Wired has an article up on America’s long history of botched executions.
Two weeks ago, things went horribly wrong with the execution of Clayton D. Lockett, a 38-year old Oklahoma man convicted of shooting a young woman and burying her alive. After executioners initiated what was meant to be a lethal injection, Lockett began writhing and tried to rise from the table; he died of an apparent heart attack 43 minutes after the procedure began. But we should not be surprised.
For his new book, Gruesome Spectacles: Botched Executions and America’s Death Penalty, Austin Sarat, a professor of jurisprudence and political science at Amherst College researched the history of botched executions in the United States. And there have been plenty.
I suspect I’m saying this to the choir, particularly since many of my readers are outside of the US, but it’s really time to kill the death penalty (pun fully intended). Increasingly, no one wants anything to do with it. The AMA (American Medical Association) doesn’t want medical personnel involved with it, drug companies don’t want to sell their drugs for use in it, and states are using it less and less.
Indeed, the death penalty is so rare now, that any supposed deterrent on crime is long since gone. (And that deterrence was always questionable anyway.) We don’t use the death penalty pervasively because it’s easy to screw up and wrongly convict someone, and death is the one sentence that can’t ever be corrected, even partially, once it’s been wrongfully imposed. When the death penalty is carried out, it’s often decades after the crime was committed.
Even if the motive for keeping it is retribution, it’s always seemed odd to me that a humane execution (when it can be pulled off) was considered a greater penalty than living the rest of your life in a maximum security prison. Indeed, when juries are informed that they have the option of sentencing a convict to life in prison with no possibility of parole, they almost always take that option instead of the death penalty.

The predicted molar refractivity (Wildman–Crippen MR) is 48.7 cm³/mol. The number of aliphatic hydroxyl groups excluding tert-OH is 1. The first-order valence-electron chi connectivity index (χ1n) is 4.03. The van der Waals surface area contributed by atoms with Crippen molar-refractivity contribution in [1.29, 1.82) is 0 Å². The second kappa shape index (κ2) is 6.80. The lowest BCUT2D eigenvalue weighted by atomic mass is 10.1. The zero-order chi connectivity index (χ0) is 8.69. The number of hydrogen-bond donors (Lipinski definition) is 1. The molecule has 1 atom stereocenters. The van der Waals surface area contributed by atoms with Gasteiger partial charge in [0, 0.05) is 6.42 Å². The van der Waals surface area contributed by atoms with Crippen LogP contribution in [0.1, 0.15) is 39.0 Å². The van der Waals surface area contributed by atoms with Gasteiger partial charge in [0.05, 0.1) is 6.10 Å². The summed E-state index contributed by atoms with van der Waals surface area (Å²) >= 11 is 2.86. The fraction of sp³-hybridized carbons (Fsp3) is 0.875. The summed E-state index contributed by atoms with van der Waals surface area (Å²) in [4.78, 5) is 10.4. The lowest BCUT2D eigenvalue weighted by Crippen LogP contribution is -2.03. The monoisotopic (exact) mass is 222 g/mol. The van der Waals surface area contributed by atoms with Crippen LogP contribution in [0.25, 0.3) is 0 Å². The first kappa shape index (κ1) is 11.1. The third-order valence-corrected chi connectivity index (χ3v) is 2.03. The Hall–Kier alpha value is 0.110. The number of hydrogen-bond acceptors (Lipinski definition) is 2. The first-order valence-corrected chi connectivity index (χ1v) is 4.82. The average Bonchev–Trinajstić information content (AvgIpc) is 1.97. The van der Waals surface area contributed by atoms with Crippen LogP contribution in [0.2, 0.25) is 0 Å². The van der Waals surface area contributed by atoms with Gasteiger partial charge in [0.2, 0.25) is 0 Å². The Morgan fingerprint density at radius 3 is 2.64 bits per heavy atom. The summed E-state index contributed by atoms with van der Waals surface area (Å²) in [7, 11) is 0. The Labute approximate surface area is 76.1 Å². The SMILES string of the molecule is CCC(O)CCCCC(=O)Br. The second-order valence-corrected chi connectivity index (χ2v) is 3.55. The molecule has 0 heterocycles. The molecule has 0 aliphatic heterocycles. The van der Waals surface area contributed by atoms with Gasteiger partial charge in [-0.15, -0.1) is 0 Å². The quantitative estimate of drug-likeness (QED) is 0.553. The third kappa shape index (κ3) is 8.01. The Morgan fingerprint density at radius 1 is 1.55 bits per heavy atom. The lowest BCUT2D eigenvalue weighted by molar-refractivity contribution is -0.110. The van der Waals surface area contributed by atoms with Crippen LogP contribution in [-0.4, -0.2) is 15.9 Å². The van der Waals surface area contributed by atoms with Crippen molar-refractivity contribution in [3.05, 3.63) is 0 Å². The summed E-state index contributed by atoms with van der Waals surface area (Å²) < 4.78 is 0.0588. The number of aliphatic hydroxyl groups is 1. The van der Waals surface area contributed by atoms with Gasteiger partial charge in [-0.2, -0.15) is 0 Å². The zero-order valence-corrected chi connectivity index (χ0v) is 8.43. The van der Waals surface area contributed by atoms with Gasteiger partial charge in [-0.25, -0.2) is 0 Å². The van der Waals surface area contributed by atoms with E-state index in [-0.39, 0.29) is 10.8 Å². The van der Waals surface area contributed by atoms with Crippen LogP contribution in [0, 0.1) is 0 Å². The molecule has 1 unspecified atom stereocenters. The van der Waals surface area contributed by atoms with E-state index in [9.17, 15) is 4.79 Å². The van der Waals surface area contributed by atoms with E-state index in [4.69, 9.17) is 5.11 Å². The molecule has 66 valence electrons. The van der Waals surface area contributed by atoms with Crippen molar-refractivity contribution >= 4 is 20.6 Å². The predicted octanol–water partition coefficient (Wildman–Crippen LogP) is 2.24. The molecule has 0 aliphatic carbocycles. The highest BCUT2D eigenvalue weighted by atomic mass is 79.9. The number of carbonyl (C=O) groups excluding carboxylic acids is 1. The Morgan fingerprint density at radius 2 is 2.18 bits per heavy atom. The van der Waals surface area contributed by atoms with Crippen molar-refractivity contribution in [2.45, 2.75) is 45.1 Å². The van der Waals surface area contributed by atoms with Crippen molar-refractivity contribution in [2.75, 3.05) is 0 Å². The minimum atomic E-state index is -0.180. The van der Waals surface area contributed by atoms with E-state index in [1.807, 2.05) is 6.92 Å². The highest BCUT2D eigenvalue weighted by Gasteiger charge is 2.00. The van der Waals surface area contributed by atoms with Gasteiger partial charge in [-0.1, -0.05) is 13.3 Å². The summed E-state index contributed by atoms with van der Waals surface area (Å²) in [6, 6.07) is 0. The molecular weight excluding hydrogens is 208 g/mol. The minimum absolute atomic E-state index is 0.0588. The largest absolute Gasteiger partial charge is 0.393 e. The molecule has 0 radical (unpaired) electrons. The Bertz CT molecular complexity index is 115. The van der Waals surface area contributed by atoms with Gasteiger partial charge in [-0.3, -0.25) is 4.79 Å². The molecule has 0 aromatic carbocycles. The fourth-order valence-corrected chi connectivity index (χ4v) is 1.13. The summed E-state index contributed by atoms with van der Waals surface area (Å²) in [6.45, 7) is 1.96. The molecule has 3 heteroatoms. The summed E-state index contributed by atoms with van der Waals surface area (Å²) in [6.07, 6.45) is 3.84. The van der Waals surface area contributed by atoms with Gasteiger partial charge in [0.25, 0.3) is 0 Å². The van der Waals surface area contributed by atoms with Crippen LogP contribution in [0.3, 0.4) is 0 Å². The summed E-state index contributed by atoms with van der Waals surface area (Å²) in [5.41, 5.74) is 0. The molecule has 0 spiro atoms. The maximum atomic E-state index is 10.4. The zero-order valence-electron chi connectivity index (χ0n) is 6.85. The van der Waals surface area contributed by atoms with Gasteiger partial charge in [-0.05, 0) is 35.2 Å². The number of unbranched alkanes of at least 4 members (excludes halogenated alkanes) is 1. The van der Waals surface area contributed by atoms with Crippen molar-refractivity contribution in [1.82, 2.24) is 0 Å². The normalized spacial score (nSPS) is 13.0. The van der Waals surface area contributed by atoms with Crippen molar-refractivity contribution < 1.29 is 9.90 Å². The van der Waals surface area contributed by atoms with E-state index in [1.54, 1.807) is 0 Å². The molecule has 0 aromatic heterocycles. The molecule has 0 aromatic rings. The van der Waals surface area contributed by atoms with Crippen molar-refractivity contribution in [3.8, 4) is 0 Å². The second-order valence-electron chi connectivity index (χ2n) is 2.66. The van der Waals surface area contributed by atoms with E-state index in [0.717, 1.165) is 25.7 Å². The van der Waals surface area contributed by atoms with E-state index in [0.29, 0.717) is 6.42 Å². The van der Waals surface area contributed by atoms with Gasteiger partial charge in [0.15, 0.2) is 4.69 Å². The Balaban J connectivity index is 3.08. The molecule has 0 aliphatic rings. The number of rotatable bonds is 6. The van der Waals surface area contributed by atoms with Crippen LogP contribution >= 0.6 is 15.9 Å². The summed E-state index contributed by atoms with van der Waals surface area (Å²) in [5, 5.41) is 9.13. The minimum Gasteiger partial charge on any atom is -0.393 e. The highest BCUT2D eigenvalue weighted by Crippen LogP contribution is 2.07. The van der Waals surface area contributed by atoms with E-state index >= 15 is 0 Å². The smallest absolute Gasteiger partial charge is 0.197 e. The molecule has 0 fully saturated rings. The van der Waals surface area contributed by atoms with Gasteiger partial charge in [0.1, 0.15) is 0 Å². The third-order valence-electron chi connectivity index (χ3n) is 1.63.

By any measure, the death penalty isn’t working anymore. The only thing it does at this point is provide a money pit for already stretched judicial systems. I’ve read of municipalities shunning the death penalty on particular cases primarily because they couldn’t afford it, much to the frustration of prosecuters.
Increasingly, the US is becoming an isolated hold out on this. Europe abolished it decades ago, and the trend worldwide is toward abolition. The countries that keep it tend to be repressive regimes; not exactly company we want to be lumped in with.
Are there people who deserve death? Probably, but history has shown that our ability to determine that is flawed, at best. And we can’t give life back once we’ve taken it. For that reason alone, the death penalty should go. When combined with the other issues, morally, financially, pragmatically, the death sentence no longer makes sense. It’s time to throw the death penalty on the scrap heap of history, alongside flogging, slavery, human sacrifice, and many of the other practices we long ago concluded were barbaric.